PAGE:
Nikki Haley broke with Trump. It could make her a Jewish GOP favorite in 2024.
WASHINGTON (JTA) — Nikki Haley has finally and decisively broken with Donald Trump in a move that puts her at the front of the potential Republican presidential pack for moderate conservatives, including pro-Israel Jews who mainly stuck with the party over the past four years because of Trump’s foreign policy.
After serving as his U.N. ambassador and not taking a stand for months on what his lies about election fraud would mean for his legacy, Haley made the final cut on Friday in a Politico interview. Trump’s inflammatory post-election rhetoric, which Democrats argue culminated in the deadly Jan. 6 riot at the U.S. Capitol, was the final straw.
“We need to acknowledge he let us down,” Haley said. “He went down a path he shouldn’t have, and we shouldn’t have followed him, and we shouldn’t have listened to him. And we can’t let that ever happen again.”
Her break is a risky move: Trump still commands enough loyalty in the party that Republican senators are privately telling folks they are scared to convict him in his impeachment trial underway this week.
But Haley, the former South Carolina governor, has a canny sense of when it’s time for conservatives to let go of driftwood. She removed the Confederate flag from the state Capitol after a white supremacist gunned down nine Black churchgoers in Charleston in 2015. The move, which would have sparked outrage a week before the killing, went down without a hitch.
Haley was until now one of the few Trump officials who managed to walk a fine line between distancing herself from some of his outrages and earning his blessing by embracing his agenda. She has also been a star among pro-Israel Republicans for her pledge as U.N. ambassador to “take names” of countries that go against the United States when it backs Israel.
In effect, she had emerged from the Trump years as a political survivor capable of walking that line into the White House. Her clear break from Trumpism is a sign that more Republicans on the fence will need to stake out a side.
Many GOP Jews will be happy with Haley’s decision and could help her with her presidential ambitions.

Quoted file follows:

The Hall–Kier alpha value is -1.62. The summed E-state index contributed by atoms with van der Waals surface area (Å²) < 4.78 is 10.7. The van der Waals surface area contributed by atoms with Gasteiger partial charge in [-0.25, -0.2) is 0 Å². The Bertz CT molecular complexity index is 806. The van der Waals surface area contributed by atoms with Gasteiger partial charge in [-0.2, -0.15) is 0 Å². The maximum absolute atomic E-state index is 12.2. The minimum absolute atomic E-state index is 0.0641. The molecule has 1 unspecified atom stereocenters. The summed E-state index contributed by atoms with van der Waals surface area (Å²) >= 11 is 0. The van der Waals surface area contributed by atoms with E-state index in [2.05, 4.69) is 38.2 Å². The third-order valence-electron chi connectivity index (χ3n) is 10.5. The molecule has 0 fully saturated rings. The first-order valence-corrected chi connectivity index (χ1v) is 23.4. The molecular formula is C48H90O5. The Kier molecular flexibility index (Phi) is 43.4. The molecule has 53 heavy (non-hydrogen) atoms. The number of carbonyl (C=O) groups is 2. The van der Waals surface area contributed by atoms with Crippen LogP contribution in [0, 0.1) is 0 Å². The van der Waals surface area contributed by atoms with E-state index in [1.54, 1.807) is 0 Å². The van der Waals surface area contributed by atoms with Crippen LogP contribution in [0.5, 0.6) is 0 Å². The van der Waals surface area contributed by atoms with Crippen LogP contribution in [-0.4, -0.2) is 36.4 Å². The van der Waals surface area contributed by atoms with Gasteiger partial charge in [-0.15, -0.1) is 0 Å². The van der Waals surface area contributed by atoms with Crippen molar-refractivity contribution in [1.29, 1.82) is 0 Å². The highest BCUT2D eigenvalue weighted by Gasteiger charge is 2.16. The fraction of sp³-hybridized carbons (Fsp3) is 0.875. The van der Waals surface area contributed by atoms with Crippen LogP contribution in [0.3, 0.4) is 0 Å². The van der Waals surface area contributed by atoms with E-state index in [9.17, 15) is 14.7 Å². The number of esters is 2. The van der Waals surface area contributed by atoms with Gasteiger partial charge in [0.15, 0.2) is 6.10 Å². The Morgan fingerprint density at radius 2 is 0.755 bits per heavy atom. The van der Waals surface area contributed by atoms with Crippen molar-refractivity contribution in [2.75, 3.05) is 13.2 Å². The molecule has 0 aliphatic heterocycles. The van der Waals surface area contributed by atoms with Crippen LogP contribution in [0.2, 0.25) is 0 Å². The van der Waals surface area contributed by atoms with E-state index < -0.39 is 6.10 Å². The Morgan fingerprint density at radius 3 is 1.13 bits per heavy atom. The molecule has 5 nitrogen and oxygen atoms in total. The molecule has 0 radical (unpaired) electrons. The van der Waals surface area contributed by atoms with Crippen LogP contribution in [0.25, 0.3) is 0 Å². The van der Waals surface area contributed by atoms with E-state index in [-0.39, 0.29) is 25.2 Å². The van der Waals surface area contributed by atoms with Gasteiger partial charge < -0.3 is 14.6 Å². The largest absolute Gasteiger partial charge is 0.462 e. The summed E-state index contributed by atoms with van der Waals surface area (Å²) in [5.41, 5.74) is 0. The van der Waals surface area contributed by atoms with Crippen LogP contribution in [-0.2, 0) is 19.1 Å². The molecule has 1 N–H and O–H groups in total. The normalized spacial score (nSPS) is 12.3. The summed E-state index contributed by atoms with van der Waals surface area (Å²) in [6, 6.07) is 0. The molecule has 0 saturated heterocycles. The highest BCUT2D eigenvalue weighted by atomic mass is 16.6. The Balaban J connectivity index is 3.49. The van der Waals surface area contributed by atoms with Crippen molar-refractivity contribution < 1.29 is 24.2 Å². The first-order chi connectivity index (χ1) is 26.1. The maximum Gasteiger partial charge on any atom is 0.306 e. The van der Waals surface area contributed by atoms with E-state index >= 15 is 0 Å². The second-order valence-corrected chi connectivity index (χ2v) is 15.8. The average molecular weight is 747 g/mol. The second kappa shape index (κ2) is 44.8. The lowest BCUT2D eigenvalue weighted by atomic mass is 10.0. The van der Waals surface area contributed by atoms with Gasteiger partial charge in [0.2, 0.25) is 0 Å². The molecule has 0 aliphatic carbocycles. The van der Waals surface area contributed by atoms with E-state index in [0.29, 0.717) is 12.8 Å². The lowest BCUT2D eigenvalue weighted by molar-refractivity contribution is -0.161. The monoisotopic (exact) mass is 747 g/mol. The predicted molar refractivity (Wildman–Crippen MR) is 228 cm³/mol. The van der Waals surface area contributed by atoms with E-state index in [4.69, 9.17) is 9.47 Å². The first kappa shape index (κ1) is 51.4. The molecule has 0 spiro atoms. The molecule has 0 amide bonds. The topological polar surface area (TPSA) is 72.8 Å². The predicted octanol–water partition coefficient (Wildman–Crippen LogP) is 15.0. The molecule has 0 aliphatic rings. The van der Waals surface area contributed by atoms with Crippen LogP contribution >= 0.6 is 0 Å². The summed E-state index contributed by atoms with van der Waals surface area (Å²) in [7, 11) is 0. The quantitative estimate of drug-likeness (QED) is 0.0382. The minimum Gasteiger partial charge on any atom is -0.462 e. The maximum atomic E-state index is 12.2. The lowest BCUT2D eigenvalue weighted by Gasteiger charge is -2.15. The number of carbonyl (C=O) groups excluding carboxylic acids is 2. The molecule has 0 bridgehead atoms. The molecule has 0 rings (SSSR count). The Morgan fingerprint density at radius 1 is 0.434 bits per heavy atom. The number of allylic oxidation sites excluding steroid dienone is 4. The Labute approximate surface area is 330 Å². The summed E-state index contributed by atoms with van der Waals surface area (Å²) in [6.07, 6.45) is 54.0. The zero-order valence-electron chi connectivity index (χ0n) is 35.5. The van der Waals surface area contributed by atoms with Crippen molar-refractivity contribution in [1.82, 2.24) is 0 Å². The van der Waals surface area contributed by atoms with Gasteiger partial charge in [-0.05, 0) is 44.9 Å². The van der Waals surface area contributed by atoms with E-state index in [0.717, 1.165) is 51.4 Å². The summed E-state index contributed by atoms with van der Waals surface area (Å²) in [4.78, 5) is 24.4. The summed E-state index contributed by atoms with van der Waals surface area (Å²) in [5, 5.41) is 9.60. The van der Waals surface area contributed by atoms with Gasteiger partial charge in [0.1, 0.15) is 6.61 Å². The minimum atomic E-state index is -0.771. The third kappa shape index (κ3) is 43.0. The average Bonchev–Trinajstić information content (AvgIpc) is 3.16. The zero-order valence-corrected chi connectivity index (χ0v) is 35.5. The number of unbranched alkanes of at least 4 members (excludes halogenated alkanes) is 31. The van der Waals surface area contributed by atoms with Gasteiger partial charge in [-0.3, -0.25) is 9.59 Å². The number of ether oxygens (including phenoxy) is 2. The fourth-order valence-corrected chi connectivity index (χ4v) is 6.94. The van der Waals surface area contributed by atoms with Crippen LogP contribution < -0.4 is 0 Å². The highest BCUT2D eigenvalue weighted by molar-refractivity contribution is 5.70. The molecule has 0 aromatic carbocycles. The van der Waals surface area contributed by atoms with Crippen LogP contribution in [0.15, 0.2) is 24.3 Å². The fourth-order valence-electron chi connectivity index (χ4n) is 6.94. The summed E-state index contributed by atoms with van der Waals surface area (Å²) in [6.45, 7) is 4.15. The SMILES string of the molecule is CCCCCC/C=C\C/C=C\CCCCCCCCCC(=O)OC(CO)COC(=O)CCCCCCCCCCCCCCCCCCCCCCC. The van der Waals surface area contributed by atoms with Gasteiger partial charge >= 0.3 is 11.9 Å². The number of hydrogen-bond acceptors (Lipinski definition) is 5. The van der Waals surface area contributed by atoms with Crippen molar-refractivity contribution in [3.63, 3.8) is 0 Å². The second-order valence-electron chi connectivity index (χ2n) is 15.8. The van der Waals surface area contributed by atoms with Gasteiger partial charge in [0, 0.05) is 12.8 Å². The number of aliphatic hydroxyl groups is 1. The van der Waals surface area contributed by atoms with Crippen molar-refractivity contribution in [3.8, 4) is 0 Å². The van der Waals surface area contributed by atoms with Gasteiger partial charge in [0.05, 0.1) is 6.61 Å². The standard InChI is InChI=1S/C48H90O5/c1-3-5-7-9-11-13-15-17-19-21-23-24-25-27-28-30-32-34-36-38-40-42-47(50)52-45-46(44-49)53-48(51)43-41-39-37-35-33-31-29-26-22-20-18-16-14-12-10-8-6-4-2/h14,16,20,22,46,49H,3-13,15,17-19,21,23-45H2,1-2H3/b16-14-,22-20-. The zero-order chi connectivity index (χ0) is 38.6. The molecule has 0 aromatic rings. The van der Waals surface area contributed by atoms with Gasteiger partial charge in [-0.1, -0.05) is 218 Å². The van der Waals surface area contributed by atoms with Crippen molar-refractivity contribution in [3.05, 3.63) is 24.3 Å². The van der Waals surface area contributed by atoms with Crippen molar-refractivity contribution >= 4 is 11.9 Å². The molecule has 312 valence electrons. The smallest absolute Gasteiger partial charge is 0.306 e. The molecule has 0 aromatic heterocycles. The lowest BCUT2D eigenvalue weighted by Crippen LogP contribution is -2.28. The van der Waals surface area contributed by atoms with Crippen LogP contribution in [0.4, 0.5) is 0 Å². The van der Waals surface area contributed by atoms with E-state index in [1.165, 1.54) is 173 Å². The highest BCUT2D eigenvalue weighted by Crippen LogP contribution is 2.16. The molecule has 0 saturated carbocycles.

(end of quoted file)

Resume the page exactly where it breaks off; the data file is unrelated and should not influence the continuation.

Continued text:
Haley made fighting anti-Israel policy the centerpiece of her United Nations tenure, removing the United States from the U.N. Human Rights Council because it focused an uneven amount of energy on Israel. She also took the lead in the U.S. decision to cut funding for UNRWA, the U.N.-affiliated body that assists Palestinian refugees, and which Republicans say is perpetuating the conflict. (President Joe Biden plans to reverse both policies.)
Her frontline pro-Israel advocacy has made her extremely popular at the annual American Israel Public Affairs Committee conference, where she always earned the loudest cheers — the mere mention of her name by another speaker guaranteed applause.
She memorably coined the phrase that came to define her U.N. gig at the 2017 AIPAC conference: “I wear high heels. It’s not for a fashion statement, it’s because if I see something wrong I will kick it every single time.”
At the 2019 conference, after she had quit her U.N. job, she used her AIPAC appearance to launch her advocacy website, Stand For America, a typical stage setter for people contemplating a presidential run. The site solicits donations and emails.
She has a very warm relationship with Jewish Republican groups, including the Republican Jewish Coalition (at an RJC event last July, Haley urged Jewish voters to ignore Trump’s coarse conduct and focus on the “results” his policies have yielded).
Jewish Republicans are disillusioned with Trump after the Jan. 6 riot, which attracted explicit displays of anti-Semitism. Fundraising among Jewish donors ahead of 2024 likely will be a hard slog for any presidential candidate who is Trump-adjacent.
“I would certainly hope under any circumstance that our community shows their appreciation, in any endeavor that she undertakes,” Fred Zeidman, a Houston businessman who is a major Republican pro-Israel donor, told the Jewish Telegraphic Agency. The more important effort right now, he said, was to steer the party away from association with Trump’s disastrous final months. “What Nikki is trying to achieve right now is to retake the House and retake the Senate.”
Haley’s 2019 political autobiography, “With All Due Respect,” includes a chapter — and chunks elsewhere in the book — on Israel policy, including her battles with then-Secretary of State Rex Tillerson, whom she depicts as resistant to her advice to quit UNRWA.
She also gives four pages over to a topic that had no bearing on her U.N. responsibilities — the deadly neo-Nazi march in Charlottesville in 2017. Trump’s equivocation upset her enough, she writes, that she called him. She said he should be as unequivocal as she was after the Charleston massacre. He said the two situations differed.
“I replied to the president that the two situations were not really different,” Haley writes.
She said she advised the president, “You have to stop acknowledging the haters.”
She and Trump had a kind of “strange respect between us,” she acknowledged in the book. She describes being on the wrong end of a Trump tweet after attacking Trump at a rally for the candidate she backed in the primaries, Marco Rubio: “The people of South Carolina are embarrassed by Nikki Haley!”
She replied on Twitter, “@RealDonaldTrump, “Bless your heart.”
“It was southern woman code,” Haley said. “Three polite words that let the receiver know you mean something not so polite.”
Trump has vowed to return to the political realm in some capacity. But as she told Politico, Haley is focused on moving beyond the debate over his future.
“I don’t think he’s going to be in the picture,” she said. “I don’t think he can. He’s fallen so far.”